Syria: Jihadist group still governs Afrin in security posts, checkpoints

Syria: Jihadist group still governs Afrin in security posts, checkpoints
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Militants from Hayat Tahrir al Sham, an al-Qaeda affiliate, are fully present in the city disguised as Turkish-backed rebels, sources said

Despite official reports which say islamic militants from Hayat Tahrir al-Sham (HTS) withdrew from Syria’s northwestern town of Afrin, the jihadist group still governs in the city disguised as Turkish-backed rebels, Rudaw reported

Senior Turkish officials earlier said that al-Qaeda's former Syria affiliate had largely withdrawn from Afrin, almost two weeks after seizing the Turkish-controlled city and its surroundings, according to Middle East Eye. 

HTS, designated a terrorist group by Turkey and Nato allies, had pulled most of its forces from the Syrian Kurdish-majority Afrin, according to a senior Turkish security source.

“They will soon be completely out as they have already left with the bulk of their fighters,” the source said.

But sources from the city told Rudaw that HTS members were fully present at security posts and road checkpoints, and all work was carried out by their orders.

“In order to hide its presence in Afrin, HTS pretends to be the armed forces of the military police or “Delegation Sairun”, a component of the Turkish-backed Syrian National Army (SNA),” sources said.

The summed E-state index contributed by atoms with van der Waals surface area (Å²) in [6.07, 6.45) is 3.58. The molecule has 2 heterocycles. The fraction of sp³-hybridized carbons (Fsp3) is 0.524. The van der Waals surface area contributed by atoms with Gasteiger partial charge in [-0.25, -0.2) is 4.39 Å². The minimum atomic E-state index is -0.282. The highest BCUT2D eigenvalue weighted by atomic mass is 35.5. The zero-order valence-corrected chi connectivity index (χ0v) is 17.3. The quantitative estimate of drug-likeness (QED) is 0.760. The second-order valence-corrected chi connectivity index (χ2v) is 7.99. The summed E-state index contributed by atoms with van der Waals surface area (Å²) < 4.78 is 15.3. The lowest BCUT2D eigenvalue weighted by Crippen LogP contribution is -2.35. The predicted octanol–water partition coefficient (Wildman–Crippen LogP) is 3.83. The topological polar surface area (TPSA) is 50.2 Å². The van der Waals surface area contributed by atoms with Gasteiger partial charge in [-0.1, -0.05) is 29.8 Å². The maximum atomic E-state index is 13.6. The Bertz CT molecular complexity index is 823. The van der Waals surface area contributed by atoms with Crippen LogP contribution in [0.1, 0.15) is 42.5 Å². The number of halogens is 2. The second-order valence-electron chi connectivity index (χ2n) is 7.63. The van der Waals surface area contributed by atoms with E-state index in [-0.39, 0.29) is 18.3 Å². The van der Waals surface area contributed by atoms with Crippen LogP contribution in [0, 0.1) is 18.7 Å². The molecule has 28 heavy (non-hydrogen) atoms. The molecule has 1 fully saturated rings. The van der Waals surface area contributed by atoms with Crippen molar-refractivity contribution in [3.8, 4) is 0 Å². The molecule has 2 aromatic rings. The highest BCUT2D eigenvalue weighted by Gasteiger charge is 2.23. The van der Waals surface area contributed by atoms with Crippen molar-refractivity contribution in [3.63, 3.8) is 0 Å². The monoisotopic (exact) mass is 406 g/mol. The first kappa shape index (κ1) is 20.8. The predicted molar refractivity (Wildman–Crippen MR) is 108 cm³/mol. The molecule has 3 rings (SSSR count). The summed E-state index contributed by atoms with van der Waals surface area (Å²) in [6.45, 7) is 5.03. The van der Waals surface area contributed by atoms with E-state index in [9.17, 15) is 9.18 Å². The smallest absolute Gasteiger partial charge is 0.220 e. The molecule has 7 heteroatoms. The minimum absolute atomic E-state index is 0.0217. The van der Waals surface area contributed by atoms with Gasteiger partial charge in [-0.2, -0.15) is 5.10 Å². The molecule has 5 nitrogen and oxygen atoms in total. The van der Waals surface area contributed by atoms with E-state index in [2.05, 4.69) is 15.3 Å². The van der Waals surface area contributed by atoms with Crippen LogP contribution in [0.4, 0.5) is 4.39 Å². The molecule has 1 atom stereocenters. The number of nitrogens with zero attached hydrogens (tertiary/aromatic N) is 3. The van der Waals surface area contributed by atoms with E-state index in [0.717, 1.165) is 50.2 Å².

Earlier this month, HTS, which controls most of northwestern Idlib province, brought convoys of militants into Afrin and the surrounding countryside, where battles between the group and the Syrian National Army's (SNA) Third Legion were among the deadliest in years.

The situation, which had worried Turkey's western allies, including the United States, simmered down over the weekend as the Turkish military deployed armored vehicles in the area.

Turkish sources said they may use the incident to finally reorganize the Syrian National Army, which is ridden with constant infighting and criminal incidents.

Formed out of 28 Free Syrian Army groups, the SNA gradually became an umbrella organization composed of 41 different military groups, that receives Ankara's support and has fought alongside the Turkish Armed Forces in Turkey's operations in Syria.